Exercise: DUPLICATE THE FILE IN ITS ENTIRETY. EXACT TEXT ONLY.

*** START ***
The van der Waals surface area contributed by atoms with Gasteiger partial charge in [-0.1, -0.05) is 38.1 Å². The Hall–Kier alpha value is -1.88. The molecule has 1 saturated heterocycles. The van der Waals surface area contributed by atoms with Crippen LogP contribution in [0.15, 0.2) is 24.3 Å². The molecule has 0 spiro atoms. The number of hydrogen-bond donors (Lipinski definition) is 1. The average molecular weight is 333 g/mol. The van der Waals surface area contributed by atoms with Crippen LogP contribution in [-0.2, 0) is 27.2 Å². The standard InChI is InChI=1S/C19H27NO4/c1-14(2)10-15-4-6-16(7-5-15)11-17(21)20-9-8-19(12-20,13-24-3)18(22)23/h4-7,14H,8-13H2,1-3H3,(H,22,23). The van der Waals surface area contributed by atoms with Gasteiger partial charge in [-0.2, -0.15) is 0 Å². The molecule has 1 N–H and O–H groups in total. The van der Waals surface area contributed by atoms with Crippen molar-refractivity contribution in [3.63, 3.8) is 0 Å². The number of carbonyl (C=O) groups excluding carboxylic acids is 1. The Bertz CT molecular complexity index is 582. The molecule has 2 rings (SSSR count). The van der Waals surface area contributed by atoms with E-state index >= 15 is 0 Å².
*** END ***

The van der Waals surface area contributed by atoms with Gasteiger partial charge in [-0.1, -0.05) is 38.1 Å². The Hall–Kier alpha value is -1.88. The molecule has 1 saturated heterocycles. The van der Waals surface area contributed by atoms with Crippen LogP contribution in [0.15, 0.2) is 24.3 Å². The molecule has 0 spiro atoms. The number of hydrogen-bond donors (Lipinski definition) is 1. The average molecular weight is 333 g/mol. The van der Waals surface area contributed by atoms with Crippen LogP contribution in [-0.2, 0) is 27.2 Å². The standard InChI is InChI=1S/C19H27NO4/c1-14(2)10-15-4-6-16(7-5-15)11-17(21)20-9-8-19(12-20,13-24-3)18(22)23/h4-7,14H,8-13H2,1-3H3,(H,22,23). The van der Waals surface area contributed by atoms with Gasteiger partial charge in [-0.2, -0.15) is 0 Å². The molecule has 1 N–H and O–H groups in total. The van der Waals surface area contributed by atoms with Crippen molar-refractivity contribution in [3.63, 3.8) is 0 Å². The number of carbonyl (C=O) groups excluding carboxylic acids is 1. The Bertz CT molecular complexity index is 582. The molecule has 2 rings (SSSR count). The van der Waals surface area contributed by atoms with E-state index >= 15 is 0 Å².